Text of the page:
Radio National Breakfast with Fran Kelly
Redesigning VET FEE-HELP; Parliamentary privilege
07:37 AM AEST

Fran Kelly: Over the past four years it’s estimated the Commonwealth has lost more than $2 billion due simply to a blowout in the growth of the private vocational education sector. Set up under the previous Labor government, the VET FEE-HELP scheme has been described as a poorly targeted gravy train ripe for rorting and indeed rorted it was. A series of shonky operators running private colleges offering poor quality courses that don’t lead to jobs have been exposed over the past 12 months. Some licences – only a few – but some have been cancelled. 

In a major speech today Senator Simon Birmingham, the Federal Education Minister will tell the sector that there are more unscrupulous private providers than previously recognised and that the Federal Government is preparing to come down hard to sort out this sector. Senator Birmingham will outline the roadmap for reform that he wants to see in place by the beginning of next year. 

The Minister joins us now from Hobart. Simon Birmingham, welcome back to Breakfast.

Simon Birmingham: Good morning Fran, great to be with you.

Fran Kelly: I’ll get to the reforms you want to see in a moment, but first the bottom line. Do you know, does anyone know exactly how much money the Commonwealth has lost as this scheme has grown like topsy over the past three of four years and students have racked up debt, many of them for not much outcome?

Simon Birmingham: Fran we don’t know an exact amount. We know that the scheme has grown from costing federal taxpayers around $325 million in 2012 to more than $2.9 billion last year in 2015. Phenomenal growth in terms of the expenditure, and we know that of course as being on the back of huge growth in student enrolments but also a tripling of the average course fees during that time, so enormous growth in the prices that are being charged. 

We know though sadly completions of these courses are very, very low, some providers with single digit completion rates. So we can see essentially that vulnerable people have been targeted to sign up to courses that they either had no intention of undertaking, no desire to undertake or ultimately ill-equipped in to undertake and complete. So we see these poor completions, the students get saddled with a debt to the Government. Often a debt that will never be repaid so the taxpayer ultimately wears the cost of that, and of course the vocational education and training system takes a hammering …

Fran Kelly: Absolutely.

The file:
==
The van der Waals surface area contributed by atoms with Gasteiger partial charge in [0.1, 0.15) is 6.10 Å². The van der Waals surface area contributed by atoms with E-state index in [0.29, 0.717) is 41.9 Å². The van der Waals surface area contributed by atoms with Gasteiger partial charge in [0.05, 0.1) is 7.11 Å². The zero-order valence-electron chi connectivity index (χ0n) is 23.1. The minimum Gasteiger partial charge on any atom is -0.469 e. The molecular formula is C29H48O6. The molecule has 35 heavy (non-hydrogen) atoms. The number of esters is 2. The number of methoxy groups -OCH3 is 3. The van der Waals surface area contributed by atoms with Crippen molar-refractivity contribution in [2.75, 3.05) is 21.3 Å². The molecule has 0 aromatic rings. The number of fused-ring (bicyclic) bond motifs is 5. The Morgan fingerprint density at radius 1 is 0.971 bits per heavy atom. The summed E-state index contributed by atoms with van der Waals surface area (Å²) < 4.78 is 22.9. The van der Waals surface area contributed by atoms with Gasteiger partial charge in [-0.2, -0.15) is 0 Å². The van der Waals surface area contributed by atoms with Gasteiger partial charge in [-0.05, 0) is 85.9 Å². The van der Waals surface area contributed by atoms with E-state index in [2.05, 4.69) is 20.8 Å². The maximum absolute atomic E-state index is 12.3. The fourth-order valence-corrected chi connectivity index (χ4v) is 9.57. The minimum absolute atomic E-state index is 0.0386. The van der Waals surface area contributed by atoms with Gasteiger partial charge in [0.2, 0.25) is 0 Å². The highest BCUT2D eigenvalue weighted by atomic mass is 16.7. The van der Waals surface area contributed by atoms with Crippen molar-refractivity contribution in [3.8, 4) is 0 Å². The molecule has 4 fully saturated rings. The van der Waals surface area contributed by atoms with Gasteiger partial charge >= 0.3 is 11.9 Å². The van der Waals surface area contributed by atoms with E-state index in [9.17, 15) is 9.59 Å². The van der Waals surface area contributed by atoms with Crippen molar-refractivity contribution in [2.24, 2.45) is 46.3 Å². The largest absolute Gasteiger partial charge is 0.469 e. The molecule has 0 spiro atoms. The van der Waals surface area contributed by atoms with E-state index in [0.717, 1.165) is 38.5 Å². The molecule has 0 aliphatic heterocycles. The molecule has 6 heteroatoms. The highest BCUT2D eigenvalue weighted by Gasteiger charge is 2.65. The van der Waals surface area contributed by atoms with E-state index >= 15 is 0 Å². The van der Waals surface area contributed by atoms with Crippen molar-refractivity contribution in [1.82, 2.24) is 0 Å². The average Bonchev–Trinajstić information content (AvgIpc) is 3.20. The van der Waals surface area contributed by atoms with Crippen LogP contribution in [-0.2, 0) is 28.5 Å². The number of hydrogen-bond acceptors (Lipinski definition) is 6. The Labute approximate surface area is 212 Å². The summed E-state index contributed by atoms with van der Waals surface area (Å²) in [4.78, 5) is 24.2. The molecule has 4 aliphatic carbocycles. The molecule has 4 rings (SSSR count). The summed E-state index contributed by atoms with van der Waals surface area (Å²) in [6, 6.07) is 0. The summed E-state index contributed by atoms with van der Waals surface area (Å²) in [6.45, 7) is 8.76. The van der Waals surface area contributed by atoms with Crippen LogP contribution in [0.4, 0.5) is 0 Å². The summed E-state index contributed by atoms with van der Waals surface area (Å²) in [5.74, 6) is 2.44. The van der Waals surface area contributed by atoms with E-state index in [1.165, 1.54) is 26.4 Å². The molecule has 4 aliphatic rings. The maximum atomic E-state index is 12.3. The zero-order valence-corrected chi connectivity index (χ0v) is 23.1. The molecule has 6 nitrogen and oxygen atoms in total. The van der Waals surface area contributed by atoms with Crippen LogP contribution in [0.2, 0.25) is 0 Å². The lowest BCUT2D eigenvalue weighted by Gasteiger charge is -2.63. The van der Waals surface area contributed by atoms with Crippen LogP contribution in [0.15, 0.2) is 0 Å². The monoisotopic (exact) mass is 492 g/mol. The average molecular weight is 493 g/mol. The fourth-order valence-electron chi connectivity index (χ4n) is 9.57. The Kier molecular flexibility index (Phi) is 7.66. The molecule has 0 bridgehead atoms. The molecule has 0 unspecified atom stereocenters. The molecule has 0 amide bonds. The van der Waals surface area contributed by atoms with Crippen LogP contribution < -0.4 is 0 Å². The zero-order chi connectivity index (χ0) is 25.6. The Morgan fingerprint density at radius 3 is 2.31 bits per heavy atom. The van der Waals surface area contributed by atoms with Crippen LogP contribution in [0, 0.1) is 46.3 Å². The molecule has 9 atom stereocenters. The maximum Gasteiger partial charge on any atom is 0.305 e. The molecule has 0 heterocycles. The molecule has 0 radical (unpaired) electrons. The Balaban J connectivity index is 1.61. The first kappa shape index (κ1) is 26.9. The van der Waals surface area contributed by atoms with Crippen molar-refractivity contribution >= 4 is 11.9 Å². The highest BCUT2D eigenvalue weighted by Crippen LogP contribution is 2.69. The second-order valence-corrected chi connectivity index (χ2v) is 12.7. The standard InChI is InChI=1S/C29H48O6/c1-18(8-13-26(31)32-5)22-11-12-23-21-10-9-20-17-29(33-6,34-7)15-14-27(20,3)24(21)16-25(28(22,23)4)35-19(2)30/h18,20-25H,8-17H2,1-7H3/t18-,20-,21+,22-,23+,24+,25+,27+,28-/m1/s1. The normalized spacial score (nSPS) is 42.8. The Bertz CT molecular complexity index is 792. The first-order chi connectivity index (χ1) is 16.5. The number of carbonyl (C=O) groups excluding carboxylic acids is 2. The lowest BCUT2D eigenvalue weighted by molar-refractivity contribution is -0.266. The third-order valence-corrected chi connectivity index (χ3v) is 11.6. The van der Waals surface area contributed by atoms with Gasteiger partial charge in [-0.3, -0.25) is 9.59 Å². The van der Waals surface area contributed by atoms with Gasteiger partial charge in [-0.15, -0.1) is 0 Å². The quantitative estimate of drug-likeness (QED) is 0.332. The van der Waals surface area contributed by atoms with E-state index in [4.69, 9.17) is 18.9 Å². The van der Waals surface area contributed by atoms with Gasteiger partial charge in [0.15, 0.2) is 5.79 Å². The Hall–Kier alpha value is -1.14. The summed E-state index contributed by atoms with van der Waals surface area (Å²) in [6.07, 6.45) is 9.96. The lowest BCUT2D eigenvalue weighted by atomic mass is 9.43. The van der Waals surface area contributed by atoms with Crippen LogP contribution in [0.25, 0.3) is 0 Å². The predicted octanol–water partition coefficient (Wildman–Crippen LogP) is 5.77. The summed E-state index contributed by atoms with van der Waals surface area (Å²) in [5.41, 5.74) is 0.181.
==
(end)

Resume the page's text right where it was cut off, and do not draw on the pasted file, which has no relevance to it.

Simon Birmingham: …in terms of its reputation.

Fran Kelly: So it was just a- in a sense a giant scam in a way. The cost was shifted to the taxpayer and to the students who are left with these big debts. The Minister Scott Ryan who was the minister responsible for the sector earlier in the year suggested that up to a third of this money, a third of this $3 billion could have been wasted. I mean it’s just a disgrace isn’t it and if we zero in – let’s give an example so people know what we’re talking about. 

One of the operators, the Australian Institute of Professional Education, a training college in Sydney, reportedly costing the Government more than $1 million per graduate, I think they got $111 million in Commonwealth funding and handed out just 117 diplomas in one year. It was suspended by the regulator in December last year, but the month before that the college was a finalist in the Government’s Australian training awards which doesn’t exactly inspire confidence does it in the regulation of this sector?

Simon Birmingham: It doesn’t inspire confidence, so there have been many, many problems I think in the management of this sector. We have tried over a period of time to put a number of measures in place to really constrain the rate of growth and fix the problems in the sector. Those measures have included banning the use of inducements, changing the way in which students are charged so that they’re charged in a periodic sense, therefore encouraging the providers to have to keep them in training and ensure they’re progressing through that training rather than just charging everything upfront. Those types of changes have made some differences to improving behaviour in some parts of the sector. But what became clear and what the Government said at the start of this year was that we would completely re-write this scheme and we will seek to change the way in which it operates to guarantee protections for taxpayers, to stamp out those dodgy providers who are rorting the system and to make sure that where we are investing it is purely for quality training that the students actually want to undertake and that has a good chance of leading to job outcomes for them.

Fran Kelly: Okay. As I say let’s hope the regulator can do better than it did with the Australian Institute of Professional Education because that’s going to be the key to that. Today you’re going to outline some of the steps or broad reforms you want to make. One of the elements of your vision for reform in the private college system is to limit the debts that students can incur, which is Labor’s policy too, although I know your policy differs. But does that mean limit the loans the students can take out under the VET FEE-HELP system or limit the fees? Because if you don’t limit the cost of the courses you’re just locking poorer students out of education again aren’t you?